Looking Back At Jay Z's "The Black Album" 10 Years Later

Looking Back At Jay Z's "The Black Album" 10 Years LaterImage via Wikipedia/Roc-A-Fella/Def Jam

Ten years ago, Jay Z released The Black Album as a preamble to his extremely temporary retirement. It feels strange to celebrate this record now, in the same way that it feels strange to say it’s been a decade since its release. After all, the album never really went away. “PSA” remains a club-and-concert standard. “99 Problems” is, for the Macklemore side of White America, the biggest song of Jay Z’s career. And The Black Album spawned The Grey Album, which transformed an underground hip-hop producer into a pop star in an animal suit. Even though both albums came out after Jay’s reputation-transforming The Blueprint, The Black Album had an impact and has sustained it, in a way The Blueprint 2 never really could.

After The Black Album, he became an Important Cultural Figure, whose symbolic importance transcended his importance to the music’s development.

Although The Blueprint set him on this path, The Black Album was the moment that finally propelled Jay into position as hip-hop’s Bono-figure, a friend to the President, a soundtrack programmer, a businessman and business, man, and an artworld affiliate. Although his retirement was temporary in one sense, in another, it was real, and he never came back from it. The Jay Z who held you six summers down transitioned into the Jay that would hold you down intermittently on the radio, occasionally storm the pop charts (see: 2009, Watch The Throne, etc.), but whose primary significance was as the one who thugged his way through. After The Black Album, he was an Important Cultural Figure, whose symbolic importance transcended mere music.

The early 2000s were a strange time, and a few different pieces had to fall into place for Jay to make his cultural breakthrough. The first was the rise of 50 Cent. 50 transformed gangster rap into larger-than-life blockbuster symbolism, obliterating nuance in favor of the aesthetics of dominance. He wasn’t safe, and he was also popular, which was unsettling and scary and acted as a force of gravity that upset pop music’s equilibrium.

In essence, it made thugging your way through the industry—at least, visibly—obsolete. Who could out-thug 50? He had been so successful, represented for a certain style of rap so effectively that Get Rich or Die Trying was warping everything around it. But here we are, ten years later, and Jay Z is considered hip-hop’s dominant force, while 50 Cent vies for relevance.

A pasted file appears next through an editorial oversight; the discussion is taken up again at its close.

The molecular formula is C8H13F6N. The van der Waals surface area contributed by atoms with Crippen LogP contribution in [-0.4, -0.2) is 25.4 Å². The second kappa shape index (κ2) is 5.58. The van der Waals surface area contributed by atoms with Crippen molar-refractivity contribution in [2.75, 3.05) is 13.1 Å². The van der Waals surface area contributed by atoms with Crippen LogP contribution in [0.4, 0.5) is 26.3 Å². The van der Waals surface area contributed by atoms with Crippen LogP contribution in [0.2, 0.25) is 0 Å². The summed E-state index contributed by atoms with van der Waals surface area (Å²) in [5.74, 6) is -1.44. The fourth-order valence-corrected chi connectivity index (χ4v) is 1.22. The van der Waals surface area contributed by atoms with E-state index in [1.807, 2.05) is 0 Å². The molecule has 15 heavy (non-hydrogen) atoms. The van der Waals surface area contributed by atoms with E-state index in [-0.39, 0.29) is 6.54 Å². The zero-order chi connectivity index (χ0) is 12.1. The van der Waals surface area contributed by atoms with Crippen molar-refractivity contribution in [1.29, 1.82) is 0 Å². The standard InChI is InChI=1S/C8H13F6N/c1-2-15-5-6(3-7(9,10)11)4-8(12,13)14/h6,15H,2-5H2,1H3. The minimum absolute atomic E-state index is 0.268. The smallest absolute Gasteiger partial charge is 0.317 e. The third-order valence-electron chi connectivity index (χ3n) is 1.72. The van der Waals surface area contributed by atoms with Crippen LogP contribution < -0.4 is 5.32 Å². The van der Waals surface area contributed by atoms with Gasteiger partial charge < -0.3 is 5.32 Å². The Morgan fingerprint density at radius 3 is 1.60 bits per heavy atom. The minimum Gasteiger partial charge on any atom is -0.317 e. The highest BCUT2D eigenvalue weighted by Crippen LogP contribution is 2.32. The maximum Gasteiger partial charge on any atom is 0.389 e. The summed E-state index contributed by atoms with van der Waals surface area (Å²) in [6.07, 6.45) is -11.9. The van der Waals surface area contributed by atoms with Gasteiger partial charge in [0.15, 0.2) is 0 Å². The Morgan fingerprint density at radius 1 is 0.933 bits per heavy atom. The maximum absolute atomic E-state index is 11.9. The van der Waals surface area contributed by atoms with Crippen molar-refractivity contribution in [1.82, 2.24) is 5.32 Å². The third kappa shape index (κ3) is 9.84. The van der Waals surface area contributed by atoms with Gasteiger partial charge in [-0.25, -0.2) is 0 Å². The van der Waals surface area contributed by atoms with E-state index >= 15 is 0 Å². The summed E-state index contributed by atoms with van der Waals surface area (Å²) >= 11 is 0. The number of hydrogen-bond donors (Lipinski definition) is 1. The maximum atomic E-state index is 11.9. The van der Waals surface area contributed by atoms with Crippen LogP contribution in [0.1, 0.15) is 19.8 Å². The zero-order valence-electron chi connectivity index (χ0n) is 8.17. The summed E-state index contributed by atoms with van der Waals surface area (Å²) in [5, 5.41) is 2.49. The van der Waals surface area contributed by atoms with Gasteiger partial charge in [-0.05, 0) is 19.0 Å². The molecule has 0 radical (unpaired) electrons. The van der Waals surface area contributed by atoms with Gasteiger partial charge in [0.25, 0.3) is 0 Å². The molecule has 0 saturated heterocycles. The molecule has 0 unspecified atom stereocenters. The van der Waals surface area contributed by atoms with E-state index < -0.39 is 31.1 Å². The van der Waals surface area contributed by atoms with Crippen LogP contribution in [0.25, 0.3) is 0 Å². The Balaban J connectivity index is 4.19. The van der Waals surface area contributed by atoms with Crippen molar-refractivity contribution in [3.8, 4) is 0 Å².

The Black Album was Jay Z’s escape hatch, and he made it by being smarter than everyone else at marketing. He played the long game, pulled back and let 50 Cent tire himself out. But he also sensed the way things were moving and signaled his way into continued relevance by finding a new and more monied fanbase.

What Jay began to recognize was that accessing power is about perception. 50 Cent's power came through domination, through mercilessness. Jay recognized that power was also about symbolism and signaling. And just as 50 was releasing his G-Unit supergroup’s Beg For Mercy, a gangsters-uber-alles record that basically split the balance between bangers and radio-friendly ballads, Jay Z rapped about how he wanted to spit like Talib Kweli.

"I dumbed down for my audience to double my dollars/They criticized me for it, yet they all yell "holla"/If skills sold, truth be told/I'd probably be/Lyrically/Talib Kweli/Truthfully I wanna rhyme like Common Sense/But I did 5 mill'—I ain't been rhyming like Common since..."

For those of us who had been fans of his music for some time, this felt a little corny. I liked Talib Kweli, too. But completely betraying a back-catalog that we’d defend to the death in the Jay Z vs. Nas wars seemed transparent. Pandering, even, to an audience who only saw value in rap music which would reflect their own progressive values. As Justin Charity put it in his defense of Eminem’s more offensive output, “there’s a paradoxical whimsy in wishing that our favorite artists would just, you know, radically revise the gist of their art” in an effort to appeal to our better selves. Jay Z had no problem indicating to a new, more respectable hip-hop fan that he would do just that.